What to do when a pet dies
To a child, a pet is more than a family animal. He is family - and saying goodbye to him is hard.

Saying goodbye to a beloved family pet, and breaking the news to your little one, can be a heartbreaking and agonising experience for everyone involved. Because whether it be a budgie, a goldfish, a snake or a dog, “Most children just love animals and are very close to their pets,” says Jodi Lord, a Cape Town-based registered counsellor specialising in play therapy.

To complicate matters further, children who are three and under often aren’t properly able to grasp the concept of death, and they usually don’t have the skills to cope with it as it often hasn’t happened to them before.

“This is why it’s so important that you help your children to deal with death tentatively the first time it happens and get it right,” says Jodi. “Because they are going to remember the coping mechanisms you equip them with and use them the next time they suffer a loss. Whether it be a pet or a family member, they go through the same emotional process and it’s a good way to equip them for future loss.”

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Getting it right

The hardest, but easiest way to get it right, is to tell the truth. With toddlers, “You don’t need to go into the gory details of what happened if their dog was run over, but if it passed away from old age, you need to tell it how it is and be age appropriate,” urges Jodi.

What’s more, by trying to cover it up – let’s be honest, how many of us have replaced a goldfish before little Johnny notices that it’s floating at the top of the tank – or brush it under the carpet, you aren’t teaching your child how to grieve in a healthy manner.

“Children need to go through Elizabeth Kübler- Ross’s six classic stages of grief (shock, denial, anger, bargaining, depression and testing) in their own way before they can get to the seventh one, which is acceptance, as a life lesson,” adds Jodi.

“Of course toddlers don’t quite get death or process their grief in the same way as adults do, and probably wouldn’t go through the bargaining stage. But they still feel attachment and love at that age, and would feel the pain of losing a pet.

Remember, toddlers are very sensory and can feel, touch and smell their pet and would most certainly notice its absence in their life, sometimes getting a hollow feeling inside, like something’s missing.”

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The truth hurts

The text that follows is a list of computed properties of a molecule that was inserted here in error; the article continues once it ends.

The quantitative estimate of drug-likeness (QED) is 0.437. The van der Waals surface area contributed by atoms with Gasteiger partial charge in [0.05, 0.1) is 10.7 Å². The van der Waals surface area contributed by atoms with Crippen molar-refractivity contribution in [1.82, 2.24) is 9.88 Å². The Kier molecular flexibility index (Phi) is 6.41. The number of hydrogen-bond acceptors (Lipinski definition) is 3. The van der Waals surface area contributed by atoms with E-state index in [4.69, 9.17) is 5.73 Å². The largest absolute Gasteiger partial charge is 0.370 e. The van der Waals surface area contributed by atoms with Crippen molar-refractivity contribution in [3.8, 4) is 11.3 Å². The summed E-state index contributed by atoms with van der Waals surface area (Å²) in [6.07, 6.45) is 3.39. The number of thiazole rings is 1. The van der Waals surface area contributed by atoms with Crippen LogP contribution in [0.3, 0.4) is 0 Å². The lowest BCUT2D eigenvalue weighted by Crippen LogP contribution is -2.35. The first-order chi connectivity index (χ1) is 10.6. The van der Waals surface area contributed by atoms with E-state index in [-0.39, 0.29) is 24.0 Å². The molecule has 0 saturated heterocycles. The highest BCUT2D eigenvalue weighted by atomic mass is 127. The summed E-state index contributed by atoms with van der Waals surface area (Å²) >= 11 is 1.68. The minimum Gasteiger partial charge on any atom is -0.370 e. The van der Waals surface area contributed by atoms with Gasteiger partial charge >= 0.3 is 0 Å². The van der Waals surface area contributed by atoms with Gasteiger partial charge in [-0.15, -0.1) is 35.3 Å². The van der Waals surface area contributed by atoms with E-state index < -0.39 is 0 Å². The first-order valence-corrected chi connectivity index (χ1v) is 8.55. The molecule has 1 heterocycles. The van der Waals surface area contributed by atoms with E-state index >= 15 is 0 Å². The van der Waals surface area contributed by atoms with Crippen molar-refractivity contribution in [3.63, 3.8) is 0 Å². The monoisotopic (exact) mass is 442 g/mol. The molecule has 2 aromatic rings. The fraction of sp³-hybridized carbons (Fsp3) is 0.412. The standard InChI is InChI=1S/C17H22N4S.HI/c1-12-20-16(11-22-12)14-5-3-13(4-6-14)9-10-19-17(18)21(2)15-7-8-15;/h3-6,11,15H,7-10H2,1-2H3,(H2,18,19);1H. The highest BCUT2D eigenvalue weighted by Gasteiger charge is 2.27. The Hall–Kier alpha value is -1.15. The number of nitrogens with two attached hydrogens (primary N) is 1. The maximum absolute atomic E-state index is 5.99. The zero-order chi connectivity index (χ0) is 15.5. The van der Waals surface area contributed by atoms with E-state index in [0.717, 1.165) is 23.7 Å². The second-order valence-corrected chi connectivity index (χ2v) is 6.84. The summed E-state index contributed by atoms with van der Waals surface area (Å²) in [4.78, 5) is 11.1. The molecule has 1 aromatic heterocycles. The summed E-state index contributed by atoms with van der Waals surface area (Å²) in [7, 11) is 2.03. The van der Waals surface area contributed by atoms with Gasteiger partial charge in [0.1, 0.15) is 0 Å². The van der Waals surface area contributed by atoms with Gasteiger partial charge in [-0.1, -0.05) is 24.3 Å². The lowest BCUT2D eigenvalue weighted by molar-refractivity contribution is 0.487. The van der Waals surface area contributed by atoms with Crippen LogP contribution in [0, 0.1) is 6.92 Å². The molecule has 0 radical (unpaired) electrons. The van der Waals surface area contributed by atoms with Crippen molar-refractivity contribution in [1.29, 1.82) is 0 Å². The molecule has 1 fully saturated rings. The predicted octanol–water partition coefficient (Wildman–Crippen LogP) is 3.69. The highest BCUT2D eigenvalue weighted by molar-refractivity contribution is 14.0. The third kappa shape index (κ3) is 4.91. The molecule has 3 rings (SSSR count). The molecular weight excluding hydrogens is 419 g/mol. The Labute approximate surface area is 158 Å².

It’s so tricky though, because once you’ve told your child that his pet is dead, you then need to explain what that actually means. And explaining what death is can be quite a daunting task when you’re dealing with a little person.

“Again, you have to just tell the truth. Give them the basic facts. Tell your child that his pet doesn’t breathe anymore, that he’s never going to see it again and that it’s never coming back,” stresses Jodi.

Even if you don’t believe in “doggy heaven”, it might be a good idea to tell your child that his pet has gone to heaven. It really does depend on your spirituality and beliefs. “While a toddler won’t grasp concepts such as the afterlife, children need closure, and a happy ending.

Let them believe in doggy heaven. It’s a nice way for them to put things at rest, knowing that their beloved pet is in a good place. And it helps with the healing process too,” Jodi explains.

She adds that while it is a personal decision, it’s better not to tell your toddler that his pet has come back as a something else – for example, a butterfly or dragonfly. “It’s false hope,” she cautions, “and your child will forever be searching for his long lost pet in the form of something else.

I would suggest a small ceremony – much like a funeral – where everyone gets to say something positive about the pet. It’s important, then, to say goodbye to the pet, to accept that the animal is gone forever, and to eventually move on. Yes it’s tough, and it’s sad, but we can’t overshadow the process of grief. Once your child has reached acceptance, then by all means, get a new pet.”

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How they process it

It can be so hard to know what toddlers are going through emotionally, as this stage of their lives has so many challenges as it as. But a grieving toddler would certainly be angry and lash out at you, perhaps throwing more temper tantrums than usual.

He might have a lack of energy, wet his bed (if he was already out of night nappies), have a sadness and longing in his eyes, talk a little bit less, be socially withdrawn, and have lots of thinking questions, such as, “What is heaven?” or “Does going to sleep mean I’m going to die?”

“Always answer your toddler’s questions truthfully, simply and patiently,” says Jodi. Of course, some children might bounce back from the death of a pet right away, barely noticing it.

But others might struggle with the loss for up to three to six months. It would be advisable to seek the help of a play therapist if your child hasn’t quite grasped it by then, or if the death has sparked off other fears, for instance, “Is mom going to die now too?”

“It depends on the child and the attachment,” maintains Jodi, who notes that some children are more animal-obsessed than others. “I once saw a boy who honestly loved his cat with every part of his being and didn’t know how to be without her,” she explains.

“The best thing that you can do for your child, is to let him be. Allow him to be angry (by giving him a newspaper to punch through) or sad, and allow him to absorb his human emotions so that he can fully move onto the next stage,” encourages Jodi.

“Too often, we don’t allow our children to be sad and expect them to just to snap out of it. They don’t have to, and they’re entitled to their feelings. Let them feel them.”

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